A Belarusian opposition leader was arrested Thursday and sentenced to 15 days in jail for taking part in an unsanctioned protest rally.
Police detained Alexander Milinkevich on Thursday, a day after a large rally and march in Minsk in opposition to authoritarian President Alexander Lukashenko.
The rally had received official approval, but police declared a march to the rally site to be unsanctioned. Milinkevich said after his sentencing that he initially thought he was being charged in connection with that march.
But the court told him that police had declared the rally itself to be illegal, he said.
“I came to the meeting ... considering it to have been sanctioned. Police there did not say it had not been sanctioned. Therefore, I think the charge is not just and I do not consider myself guilty,” he said.
“This is a political sentence. The leaders of political parties are being put behind bars,” Milinkevich said.
The jailing appeared to sharply escalate authorities’ attempts to repress the opposition. Although an array of opposition figures has been arrested in recent weeks, most of them do not have the wide visibility of Milinkevich either at home or abroad.
In recent weeks, Milinkevich has made several trips to Western countries to seek support for the opposition.
At least three other prominent opposition figures were detained by police after the Wednesday evening demonstration. It had centered on denunciation of the Lukashenko government’s response to coping with the consequences of the Chernobyl nuclear power plant accident, which covered about a quarter of Belarus’ territory with radioactive fallout 20 years ago.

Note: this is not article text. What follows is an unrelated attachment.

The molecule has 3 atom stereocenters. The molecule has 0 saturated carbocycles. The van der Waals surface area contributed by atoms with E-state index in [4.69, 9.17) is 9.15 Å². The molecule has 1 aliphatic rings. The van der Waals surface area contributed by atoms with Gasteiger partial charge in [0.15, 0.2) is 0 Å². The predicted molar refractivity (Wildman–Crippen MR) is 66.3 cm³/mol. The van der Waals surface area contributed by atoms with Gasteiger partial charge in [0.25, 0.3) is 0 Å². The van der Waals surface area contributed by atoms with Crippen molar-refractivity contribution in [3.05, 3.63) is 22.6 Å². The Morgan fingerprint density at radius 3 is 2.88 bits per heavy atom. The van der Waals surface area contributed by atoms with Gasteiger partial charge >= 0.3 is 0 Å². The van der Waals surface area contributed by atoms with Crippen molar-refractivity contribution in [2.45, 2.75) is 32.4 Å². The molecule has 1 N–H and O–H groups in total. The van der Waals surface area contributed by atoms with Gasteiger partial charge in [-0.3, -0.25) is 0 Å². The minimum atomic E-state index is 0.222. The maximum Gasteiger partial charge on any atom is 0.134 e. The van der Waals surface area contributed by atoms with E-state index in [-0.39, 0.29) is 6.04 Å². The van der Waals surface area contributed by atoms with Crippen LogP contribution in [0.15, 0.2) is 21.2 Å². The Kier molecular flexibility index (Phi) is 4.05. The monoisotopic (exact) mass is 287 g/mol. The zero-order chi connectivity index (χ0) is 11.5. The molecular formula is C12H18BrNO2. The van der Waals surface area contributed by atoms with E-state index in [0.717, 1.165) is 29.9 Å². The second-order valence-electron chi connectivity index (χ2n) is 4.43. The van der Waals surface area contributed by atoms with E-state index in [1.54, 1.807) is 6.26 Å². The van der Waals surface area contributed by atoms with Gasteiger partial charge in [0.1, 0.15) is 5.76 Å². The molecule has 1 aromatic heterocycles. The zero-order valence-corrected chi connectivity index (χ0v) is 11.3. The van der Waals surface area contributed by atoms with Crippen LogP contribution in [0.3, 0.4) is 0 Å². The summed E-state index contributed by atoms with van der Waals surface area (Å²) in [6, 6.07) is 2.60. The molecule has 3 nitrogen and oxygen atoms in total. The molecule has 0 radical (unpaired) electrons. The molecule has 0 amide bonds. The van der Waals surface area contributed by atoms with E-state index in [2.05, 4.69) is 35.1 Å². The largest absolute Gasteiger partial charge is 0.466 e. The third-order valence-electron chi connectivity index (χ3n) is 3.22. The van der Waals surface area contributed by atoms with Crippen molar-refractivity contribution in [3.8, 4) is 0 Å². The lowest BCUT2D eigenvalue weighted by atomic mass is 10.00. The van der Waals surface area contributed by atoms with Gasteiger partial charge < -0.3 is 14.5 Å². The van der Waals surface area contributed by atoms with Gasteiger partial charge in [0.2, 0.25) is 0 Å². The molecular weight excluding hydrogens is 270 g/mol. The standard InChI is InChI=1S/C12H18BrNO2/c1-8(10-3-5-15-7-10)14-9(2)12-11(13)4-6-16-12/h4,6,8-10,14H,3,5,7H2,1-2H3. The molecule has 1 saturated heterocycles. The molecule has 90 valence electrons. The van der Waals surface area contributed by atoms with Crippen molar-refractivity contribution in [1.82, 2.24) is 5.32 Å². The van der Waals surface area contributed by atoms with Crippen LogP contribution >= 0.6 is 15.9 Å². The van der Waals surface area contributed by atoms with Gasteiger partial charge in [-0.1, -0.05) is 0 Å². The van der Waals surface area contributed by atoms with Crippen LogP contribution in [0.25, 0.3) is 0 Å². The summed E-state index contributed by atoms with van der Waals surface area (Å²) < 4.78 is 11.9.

Vintsuk Vyachorka, leader of the Belarusian People’s Front organization and a former official in Milinkevich’s unsuccessful presidential campaign, was detained shortly after the rally and sentenced to 15 days in prison for taking part in an unauthorized procession.
Alexander Bukhvostov, leader of the opposition Trud Party, and Sergei Kalyakin, Milinkevich’s campaign manager, also were arrested, said Pavel Mazheika, Milinkevich’s spokesman.
Week of protests
Milinkevich spearheaded an unprecedented week of protests after the March 19 presidential elections in which Lukashenko won a third term with more than 80 percent of the vote, according to official results that the opposition alleges were severely fraudulent.
Those protests ended when police violently dispersed a crowd trying to march to a jail to demand the release of protesters who had been arrested after setting up a small tent camp on the central square in Minsk.
Another opposition presidential candidate, Alexander Kozulin, was arrested in that clash and remains in jail.
Since then, Milinkevich and his supporters have pushed to keep up the momentum of their drive against Lukashenko, whom Western countries often characterize as “Europe’s last dictator,” but the opposition has faced strong repression from authorities.
It was denied permission to use public halls in the city of Gomel this week for a planned conference challenging the government’s policy of resettling people in the Chernobyl fallout-affected zones. Milinkevich was denied permission to hold a public meeting with supporters in that city.